In this issue of Pediatrics, Murosko et al1  explore the impact of residential racial segregation (RRS) on risk for intraventricular hemorrhage (IVH) in preterm infants. Using propensity score matching to reduce bias from confounding, they found a modest increase in the risk ratio for any grade of IVH among infants whose mothers lived in areas with high levels compared with low levels of racial segregation. In a stratified analysis, the effect of segregation was only significant for African American infants and not for white infants.

This methodologically rigorous study was motivated by the observation that African American infants have higher rates of IVH compared with their white peers, and African American women have higher rates of pregnancy-related complications associated with neonatal IVH compared with white women. The authors note that “…RRS accounts for some of the residual disparities between African American and white infants in infant mortality, preterm birth rates, and low birth weight” and aimed to interrogate the role of segregation as a driver of racial disparities in neonatal morbidities. It has long been clear that social forces act in determining population patterns of health and disease. Philosophers, physicians, and public health practitioners have long understood that the places people live impact their health and well-being. Only recently such considerations have made their way into the mainstream medical literature as more than factors to be controlled away.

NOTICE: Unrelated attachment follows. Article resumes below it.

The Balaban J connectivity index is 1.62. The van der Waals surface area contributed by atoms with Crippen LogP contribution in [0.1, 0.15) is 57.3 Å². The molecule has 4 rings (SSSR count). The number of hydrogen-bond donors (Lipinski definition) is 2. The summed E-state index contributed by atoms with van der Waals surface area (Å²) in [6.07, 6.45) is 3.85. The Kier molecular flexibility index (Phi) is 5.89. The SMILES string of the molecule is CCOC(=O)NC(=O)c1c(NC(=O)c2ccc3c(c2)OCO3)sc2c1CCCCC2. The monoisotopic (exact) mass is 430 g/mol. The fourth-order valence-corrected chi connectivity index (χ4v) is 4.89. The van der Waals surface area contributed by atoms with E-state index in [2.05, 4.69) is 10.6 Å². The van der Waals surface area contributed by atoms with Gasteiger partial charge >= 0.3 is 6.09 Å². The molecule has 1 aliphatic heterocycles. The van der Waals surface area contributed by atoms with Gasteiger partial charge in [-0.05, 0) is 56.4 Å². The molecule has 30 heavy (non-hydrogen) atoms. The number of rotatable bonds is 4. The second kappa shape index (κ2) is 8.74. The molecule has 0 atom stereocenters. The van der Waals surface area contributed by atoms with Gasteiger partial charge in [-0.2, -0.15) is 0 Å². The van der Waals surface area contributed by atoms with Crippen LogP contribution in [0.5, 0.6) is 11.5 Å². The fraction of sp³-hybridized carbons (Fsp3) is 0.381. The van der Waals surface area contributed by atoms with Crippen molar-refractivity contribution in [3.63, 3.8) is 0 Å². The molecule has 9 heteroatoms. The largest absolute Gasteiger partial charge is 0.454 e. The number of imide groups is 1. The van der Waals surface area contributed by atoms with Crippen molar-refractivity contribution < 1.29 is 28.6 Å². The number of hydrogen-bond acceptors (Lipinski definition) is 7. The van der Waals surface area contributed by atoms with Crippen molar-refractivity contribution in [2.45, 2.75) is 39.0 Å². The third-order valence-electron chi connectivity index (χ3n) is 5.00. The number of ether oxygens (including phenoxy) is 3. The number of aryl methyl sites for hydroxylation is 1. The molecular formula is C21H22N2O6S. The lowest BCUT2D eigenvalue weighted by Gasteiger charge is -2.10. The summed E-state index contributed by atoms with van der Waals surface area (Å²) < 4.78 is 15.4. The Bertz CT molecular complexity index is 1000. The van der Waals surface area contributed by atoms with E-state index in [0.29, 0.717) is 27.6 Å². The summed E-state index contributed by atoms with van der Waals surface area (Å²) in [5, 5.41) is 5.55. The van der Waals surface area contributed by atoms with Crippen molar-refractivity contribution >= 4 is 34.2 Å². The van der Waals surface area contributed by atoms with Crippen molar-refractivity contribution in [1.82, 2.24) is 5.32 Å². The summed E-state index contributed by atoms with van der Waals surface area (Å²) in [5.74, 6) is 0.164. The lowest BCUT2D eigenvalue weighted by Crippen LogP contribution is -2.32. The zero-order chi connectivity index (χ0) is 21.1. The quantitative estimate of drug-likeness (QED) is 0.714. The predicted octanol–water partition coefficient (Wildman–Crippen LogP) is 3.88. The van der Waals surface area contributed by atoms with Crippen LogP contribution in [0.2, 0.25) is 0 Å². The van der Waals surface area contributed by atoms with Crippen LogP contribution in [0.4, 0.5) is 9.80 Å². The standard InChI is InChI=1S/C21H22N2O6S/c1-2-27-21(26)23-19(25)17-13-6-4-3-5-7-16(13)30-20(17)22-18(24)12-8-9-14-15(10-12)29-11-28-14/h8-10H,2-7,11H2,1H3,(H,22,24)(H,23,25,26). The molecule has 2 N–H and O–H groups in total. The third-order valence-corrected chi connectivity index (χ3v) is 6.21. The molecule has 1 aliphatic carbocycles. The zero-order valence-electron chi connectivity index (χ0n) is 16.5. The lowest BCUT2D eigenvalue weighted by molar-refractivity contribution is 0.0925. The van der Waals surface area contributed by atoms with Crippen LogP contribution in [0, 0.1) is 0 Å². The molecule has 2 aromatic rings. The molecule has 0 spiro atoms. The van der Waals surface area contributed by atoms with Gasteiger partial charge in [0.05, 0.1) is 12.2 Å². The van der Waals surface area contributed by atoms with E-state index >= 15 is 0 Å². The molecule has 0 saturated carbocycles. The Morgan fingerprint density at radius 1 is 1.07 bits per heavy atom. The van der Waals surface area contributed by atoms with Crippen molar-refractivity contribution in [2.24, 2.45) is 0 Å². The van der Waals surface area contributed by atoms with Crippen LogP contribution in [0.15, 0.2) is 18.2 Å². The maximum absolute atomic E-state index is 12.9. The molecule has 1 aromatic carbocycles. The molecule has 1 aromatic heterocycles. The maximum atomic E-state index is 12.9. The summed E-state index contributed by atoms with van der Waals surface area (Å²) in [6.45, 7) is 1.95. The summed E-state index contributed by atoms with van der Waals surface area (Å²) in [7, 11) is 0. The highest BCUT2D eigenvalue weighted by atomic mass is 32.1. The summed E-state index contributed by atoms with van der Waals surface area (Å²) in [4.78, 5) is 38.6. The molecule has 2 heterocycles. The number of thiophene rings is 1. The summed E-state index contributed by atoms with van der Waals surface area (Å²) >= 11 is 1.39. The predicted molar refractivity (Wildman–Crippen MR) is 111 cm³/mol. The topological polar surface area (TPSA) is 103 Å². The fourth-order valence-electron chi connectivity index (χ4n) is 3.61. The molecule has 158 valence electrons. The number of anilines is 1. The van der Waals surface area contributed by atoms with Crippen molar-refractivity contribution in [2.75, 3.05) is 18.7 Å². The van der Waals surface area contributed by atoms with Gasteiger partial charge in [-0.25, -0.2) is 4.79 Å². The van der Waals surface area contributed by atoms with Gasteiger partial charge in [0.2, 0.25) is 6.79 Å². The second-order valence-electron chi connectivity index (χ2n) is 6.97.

Growing attention to the interaction between society and health in the wider biomedical literature is encouraging. Any discussion of the role of social determinants starts with a clear identification of the scientific question. Here, the role of residential segregation in driving disparate rates of neonatal morbidities is clearly defined. At the same time, it is important to remember that embarking on such analyses requires specificity of language, contextual grounding, and above all, transparent intention.

Racial segregation has a long, dark history in America, leading to “dramatic, persistent inequalities in social, economic, and educational opportunities.”2  Racial segregation and attendant neighborhood deprivation are associated with poor health outcomes for women, infants, and children.3,4  This is the result of both explicit policies and implicit social norms in American political history.5  Although focusing on particular perinatal morbidities may be of interest to clinicians, it is not clear how measuring such associations in isolation can lead to improved outcomes to the public health. Applying epidemiology theory can lend the needed context and framing for exploring causal relationships in disease distribution and informing interventions to reduce known disparities in outcomes.